Before comparing sharpness and bokeh, let me just give you some more examples taken with the Zeiss Touit 2.8/12. that show you typical application areas and compositions for such a kind of lens:


Still looking for the better Leica M?

Since the first copies of the new Leica M (Typ 240) appeared on the market early March 2013, there is a vast disparity between supply and demand of the new Leica M (Typ 240) causing a lot of discussion in the corresponding camera forums. In addition these discussions are heated up by quite contrary reviews and user stories expressing the whole range between absolute excitement and deep frustration. This article tries to focus on objective facts and findings determined since I entered the M community in early April. The review is underlined by many real world examples taken with M-mount lenses from Leica, Voigtlander and SLR Magic as well as some adapted Nikkor lenses. Additionally you find a short comparison to the Sony NEX-7.

Perhaps I may not be the typical Leica M customer as I do not care too much for the unique feature of the M: The optomechanical rangefinder. However this camera attracted me as it is currently the only mirrorless full frame digital camera on the market (except the Sony VG900 which is primarily a video camera) allowing to use all those really fantastic Leica M lenses and in contrast to the Leica M9 it is not limited to lenses with rangefinder coupling. Due to its live view and the optional EVF you can now use it for macro- and tele-photography and a wide range of adapted DSLR lenses as well aided by focus peaking and up to 10x magnification. Its new 24 MP CMOS sensor gains about 1 EV ISO performance and about 2 EV additional dynamic range compared to the CCD sensor of the M9 and allows to record 1080p videos at up to 25 fps with that camera as well. As I use a HyperPrime CINE 50mm T0.95 lens since about one year, I was also quite excited about that feature because at the moment it is the only combination allowing to use a 50mm f/0.92 full frame lens optimized for video. So the specifications and options sounded promising enough to ask my dealer to put me on the waiting list right in September 2012 when the camera was announced at the Photokina. In April I had the chance to get one in silver ("chrom") and immediately started exploring it.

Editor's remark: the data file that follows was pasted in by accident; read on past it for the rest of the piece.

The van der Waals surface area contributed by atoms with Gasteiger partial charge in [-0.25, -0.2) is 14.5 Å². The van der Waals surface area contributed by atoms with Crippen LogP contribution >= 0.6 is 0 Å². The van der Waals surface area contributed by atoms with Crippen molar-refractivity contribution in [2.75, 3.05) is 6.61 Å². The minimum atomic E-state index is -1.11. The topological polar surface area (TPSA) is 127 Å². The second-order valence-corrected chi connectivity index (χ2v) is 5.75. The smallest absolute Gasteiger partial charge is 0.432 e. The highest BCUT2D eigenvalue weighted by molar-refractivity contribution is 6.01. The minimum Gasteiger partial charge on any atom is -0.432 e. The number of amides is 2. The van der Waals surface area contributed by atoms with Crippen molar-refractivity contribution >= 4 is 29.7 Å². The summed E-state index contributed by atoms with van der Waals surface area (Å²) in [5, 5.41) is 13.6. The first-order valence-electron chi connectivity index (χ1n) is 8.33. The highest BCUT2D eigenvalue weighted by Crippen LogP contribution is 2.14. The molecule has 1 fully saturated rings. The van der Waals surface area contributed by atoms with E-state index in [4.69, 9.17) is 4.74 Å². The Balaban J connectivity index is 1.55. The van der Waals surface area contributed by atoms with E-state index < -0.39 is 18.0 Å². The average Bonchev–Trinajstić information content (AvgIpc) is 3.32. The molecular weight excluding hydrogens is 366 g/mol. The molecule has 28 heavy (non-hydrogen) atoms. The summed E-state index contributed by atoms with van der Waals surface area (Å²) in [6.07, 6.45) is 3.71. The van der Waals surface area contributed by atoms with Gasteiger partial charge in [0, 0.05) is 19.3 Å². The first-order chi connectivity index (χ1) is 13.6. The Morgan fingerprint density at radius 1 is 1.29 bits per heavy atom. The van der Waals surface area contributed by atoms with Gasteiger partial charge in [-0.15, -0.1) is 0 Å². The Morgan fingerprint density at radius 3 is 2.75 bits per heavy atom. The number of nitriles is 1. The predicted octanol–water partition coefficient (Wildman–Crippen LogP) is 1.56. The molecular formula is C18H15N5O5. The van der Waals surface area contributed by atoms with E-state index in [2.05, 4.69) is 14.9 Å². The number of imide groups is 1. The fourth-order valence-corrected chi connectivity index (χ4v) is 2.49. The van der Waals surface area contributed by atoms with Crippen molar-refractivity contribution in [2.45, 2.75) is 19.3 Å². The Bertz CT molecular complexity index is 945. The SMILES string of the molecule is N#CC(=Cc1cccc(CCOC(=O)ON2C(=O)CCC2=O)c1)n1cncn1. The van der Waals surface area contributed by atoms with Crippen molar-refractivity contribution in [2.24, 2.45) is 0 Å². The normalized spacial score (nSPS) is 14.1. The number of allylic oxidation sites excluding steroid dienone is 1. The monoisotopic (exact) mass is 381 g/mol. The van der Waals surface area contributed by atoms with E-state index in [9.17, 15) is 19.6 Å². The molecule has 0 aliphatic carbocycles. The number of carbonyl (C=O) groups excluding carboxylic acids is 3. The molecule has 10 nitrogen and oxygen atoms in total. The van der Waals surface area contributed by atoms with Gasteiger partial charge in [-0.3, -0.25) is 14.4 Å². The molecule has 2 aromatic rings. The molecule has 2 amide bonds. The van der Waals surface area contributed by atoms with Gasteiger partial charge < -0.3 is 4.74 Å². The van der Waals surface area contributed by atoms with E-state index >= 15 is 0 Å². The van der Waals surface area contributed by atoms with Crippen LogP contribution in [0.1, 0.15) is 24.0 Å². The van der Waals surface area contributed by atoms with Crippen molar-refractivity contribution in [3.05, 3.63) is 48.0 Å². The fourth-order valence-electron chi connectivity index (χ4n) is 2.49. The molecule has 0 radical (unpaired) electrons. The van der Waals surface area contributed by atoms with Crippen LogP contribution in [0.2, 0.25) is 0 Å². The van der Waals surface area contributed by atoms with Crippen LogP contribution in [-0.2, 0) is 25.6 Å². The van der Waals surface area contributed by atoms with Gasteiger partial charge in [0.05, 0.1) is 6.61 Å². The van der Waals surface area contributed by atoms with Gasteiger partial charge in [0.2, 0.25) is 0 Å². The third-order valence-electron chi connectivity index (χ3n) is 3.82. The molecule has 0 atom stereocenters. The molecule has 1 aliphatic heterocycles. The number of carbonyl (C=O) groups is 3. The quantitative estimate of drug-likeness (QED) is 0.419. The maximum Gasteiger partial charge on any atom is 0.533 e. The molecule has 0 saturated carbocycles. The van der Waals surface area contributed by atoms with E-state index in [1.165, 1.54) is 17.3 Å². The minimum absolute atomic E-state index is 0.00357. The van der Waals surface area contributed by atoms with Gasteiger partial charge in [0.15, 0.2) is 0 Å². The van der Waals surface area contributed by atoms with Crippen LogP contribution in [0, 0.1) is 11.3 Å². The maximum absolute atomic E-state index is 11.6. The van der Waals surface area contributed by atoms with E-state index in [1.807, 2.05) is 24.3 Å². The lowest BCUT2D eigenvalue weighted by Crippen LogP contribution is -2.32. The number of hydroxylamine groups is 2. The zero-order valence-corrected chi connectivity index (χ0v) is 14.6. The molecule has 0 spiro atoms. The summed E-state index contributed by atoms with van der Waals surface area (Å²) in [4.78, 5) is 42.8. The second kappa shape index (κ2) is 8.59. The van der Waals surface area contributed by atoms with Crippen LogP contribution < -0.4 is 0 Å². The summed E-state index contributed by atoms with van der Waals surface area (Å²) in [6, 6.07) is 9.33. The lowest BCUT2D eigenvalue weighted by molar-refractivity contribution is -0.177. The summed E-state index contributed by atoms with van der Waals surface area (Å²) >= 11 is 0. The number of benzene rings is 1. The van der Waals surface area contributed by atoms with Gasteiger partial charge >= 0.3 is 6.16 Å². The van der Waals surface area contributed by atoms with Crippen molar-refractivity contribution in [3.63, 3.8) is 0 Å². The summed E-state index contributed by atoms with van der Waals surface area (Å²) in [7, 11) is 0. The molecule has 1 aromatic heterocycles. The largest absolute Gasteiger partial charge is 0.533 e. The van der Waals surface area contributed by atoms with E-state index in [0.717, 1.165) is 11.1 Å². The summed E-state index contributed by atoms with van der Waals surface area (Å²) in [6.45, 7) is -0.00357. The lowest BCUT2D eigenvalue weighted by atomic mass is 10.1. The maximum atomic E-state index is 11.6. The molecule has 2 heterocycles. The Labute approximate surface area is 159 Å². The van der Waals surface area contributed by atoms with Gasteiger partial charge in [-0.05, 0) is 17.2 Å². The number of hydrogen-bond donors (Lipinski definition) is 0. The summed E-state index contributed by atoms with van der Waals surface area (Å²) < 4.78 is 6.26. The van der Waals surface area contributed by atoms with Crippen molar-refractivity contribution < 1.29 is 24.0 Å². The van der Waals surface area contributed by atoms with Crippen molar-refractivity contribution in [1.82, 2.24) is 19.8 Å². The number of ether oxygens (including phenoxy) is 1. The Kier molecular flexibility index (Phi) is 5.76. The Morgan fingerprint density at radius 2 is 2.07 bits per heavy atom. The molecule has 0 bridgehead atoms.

Comparing the Leica M (with Summilux 50mm f/1.4 ASPH) to the Sony NEX-7 (with SLR Magic HyperPrime CINE 35mm T0.95)

One of the first questions on my list was: How does the M with a Leica Summilux 50mm f/1.4 ASPH compare to the Sony NEX-7 with a SLR Magic HyperPrime CINE 35mm T0.95?


Flammenspuk - Urban Fire Artistry in Hamburg

April 2013 - Right after receiving Leica's new M camera I had the chance to use it for an insight into the world of fire artistry and juggling presented by two exceptionally charming and creative girls. Enjoy Caro and Kathleen from "Duo Flammenspuk":

(Please select HD 1080p and fullscreen in the player's button bar for best viewing experience. If you can not see the embedded video, please go to http://youtu.be/npIJ1OEz2Ic or http://vimeo.com/hhackbarth/flammenspuk. More photos can be seen in a Flickr-Album).

The stills and motion pictures were captured with a Leica M (Typ 240) and the following lenses (mostly at open aperture): Leica Summilux 50mm f/1.4 ASPH, SLR Magic HyperPrime CINE 50mm T0.95, Nikon AFS-Nikkor 24mm f/1.4 G ED. Please note that the flabby sequences you may determine during motion video were not caused by the camera. Due to some shaky handheld recording the motion pictures had to be deshaked in post production.

For more information about "Flammenspuk", please see http://www.flammenspuk.de


Vibrant Southeast-Asia

Vibrant impressions from Southeast-Asia 2013.
This slideshow including some video snippets shows you enchanting moments of a trip through Singapore, Thailand (Bangkok), Cambodia (Sihanoukville), Vietnam (Saigon/Ho-Chi-Minh-City, Nha Trang, Da Nang, Hoi An, Halong Bay) and Hong Kong. Enjoy!

Best viewed in fullscreen-mode. In the video snippets, please activate the little "HD" symbol on the bottom bar of the player. Alternatively you may open this show in a seperate window.

Camera: Sony NEX-7; lenses: Sony 10-18mm F4 OSS, Zeiss 24mm F1.8, SLR Magic CINE 35mm T0.95, Sony 50mm F1.8